5 on a Basler.
3 on a Basler, 2 on a Herc.
5 on a Herc.
1 on a Herc, 4 on a second Herc.
1 on a Herc, 1 on a second Herc, 18 on a Basler 4 days later (at the earliest).
1 on a Herc, 1 on a second Herc, 1 on a Basler by himself.
1 on a Herc, 8 on a Basler.
1 on a Herc, 6 on a Basler.
1 on a Herc, 1 on a second Herc, 6 on a Basler.
These are all the different configurations that the GPS Team has needed to plan for in the past two weeks. Seriously. At one point I had to plan on being “put-in” (aka dropped off in the middle of the West Antarctic Ice Sheet with only white in every direction) as field team leader. At another point, I had to teach Slawek and Grace how to service GPS stations since I was going to be put-in possibly a full week after them. Yes, you read that right. I’ve been as high as “Leading a Field Team” and as low as “Last Priority.” My theoretical put-in plane has been as empty as, uh, just me (with, no joke, a personal flight attendent, who assured me after the flight was canceled that he would have been as unhelpful as possible) and as full as 18 people on a (retrofitted) DC-3. It’s been a strange 22 days in McMurdo to say the least. I might as well wallpaper my room with “Keep Calm and Carry On” posters. Maintaining an even keel and being generally flexible is the name of the game.
So what’s the current situation out here? Slawek was put-in last week with 3 of the 7 drillers along with the cargo and personel that are needed to build and run the main drill camp. The same day as his flight, we had 2 other planes land at SLW with most of Team GPS’s science gear (we had 3 planes land at SLW within an hour of each other. We almost need our own air-traffic control tower…). Grace is going tomorrow with the rest of the drill team on the second Herc, which has my checked luggage on it and our gear to have an independent camp. I’m going tomorrow with the first flight of scientists (6 of us), which will have the last of the WISSARD science cargo on it. Then, Tuesday and Wednesday, the rest of the scientists will fly out. That’s the current plan. That being said, our “current” plan seems to change on the hour, so stay tuned.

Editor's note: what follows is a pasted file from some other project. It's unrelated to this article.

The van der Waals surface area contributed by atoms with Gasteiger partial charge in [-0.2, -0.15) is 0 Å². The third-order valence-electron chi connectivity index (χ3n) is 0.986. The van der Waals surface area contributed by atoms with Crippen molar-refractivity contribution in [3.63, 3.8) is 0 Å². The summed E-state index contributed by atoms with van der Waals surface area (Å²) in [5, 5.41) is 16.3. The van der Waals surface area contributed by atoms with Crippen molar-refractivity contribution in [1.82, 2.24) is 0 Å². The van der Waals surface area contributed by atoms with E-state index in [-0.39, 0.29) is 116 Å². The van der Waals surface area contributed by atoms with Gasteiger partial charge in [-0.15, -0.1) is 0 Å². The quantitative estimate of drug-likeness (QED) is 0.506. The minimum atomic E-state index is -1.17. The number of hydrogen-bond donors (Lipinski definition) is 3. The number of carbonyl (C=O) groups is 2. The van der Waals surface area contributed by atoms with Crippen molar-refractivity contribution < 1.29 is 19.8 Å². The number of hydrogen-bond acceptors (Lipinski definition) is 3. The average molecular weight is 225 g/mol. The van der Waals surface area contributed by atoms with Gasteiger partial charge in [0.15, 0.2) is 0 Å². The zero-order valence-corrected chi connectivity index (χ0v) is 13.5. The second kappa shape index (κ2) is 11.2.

I haven’t posted recently because either: (1) if we decided on a plan that seemed post-worthy, by the time I found a computer, the plan had changed already, or (2) I’m sitting around entertaining myself with any trivial task while I wait for a flight.
Things that have happened:
- I went to Hut Point to tour Scott’s Discovery Hut, only to have 6 penguins try to tour the hut with us. If you aren’t friends with me on Facebook, follow WISSARD on Facebook, or read Betty’s blog, I guess you haven’t heard about that yet. Incredible is an understatement. Watch some of my video here and here. I’m kicking myself for not bring my DSLR to the ice this year.
- Fox News did a not-too-bad article about us, which you can find here. However, their headline is ridiculous. To quote Susan, we aren’t trying to win a race and DEFINITELY not trying to start a war. Let alone a war that was mostly a nuclear arms race…
- I edited a proposal, finished up the analysis part of a paper from last year’s data, so I can start writing ASAP, edited a paper that is in its final stages, and edited a paper that is in its beginning stages. There should be some solid papers coming out in the next 6 months…
- Instigated a Mario Kart for Nintendo 64 party.
- Signed up for the McMurdo Marathon, only to have it canceled. This was a good thing since I’m coming back from an calf/achilles tendon injury, but am also willing to do just about anything to avenge my 2nd place (or 1st loser) finish during last year’s 5K. I probably would have just injured myself again, so this was for the best.
- Attended the 3rd Annual 7th Continent Mustache and Beard Competition as well as the 2nd annual Mustache Roulette. I’ll get some pictures of that up ASAP. Two of my female “townie” friends who are wintering-over here had their heads shaved in the name of charity. (Aside: people that work non-science jobs in McMurdo are oh-so-lovingly referred to by scientists as townies, while non-science McMurdo workers oh-so-lovingly refer to scientists as Beakers. Some are offended by these terms. I, perhaps obviously, am not. I use them ironically and love my townie friends equally as much as my beaker friends. Sometimes I feel like coming down to Antarctica is more like a grand sociology experiment than anything else.)
- Witnessed a blizzard in McMurdo. Shin deep snow. Snowball fights abound.
Transport to the airstrip in 7 hours. Next post will be from Whillans, I hope!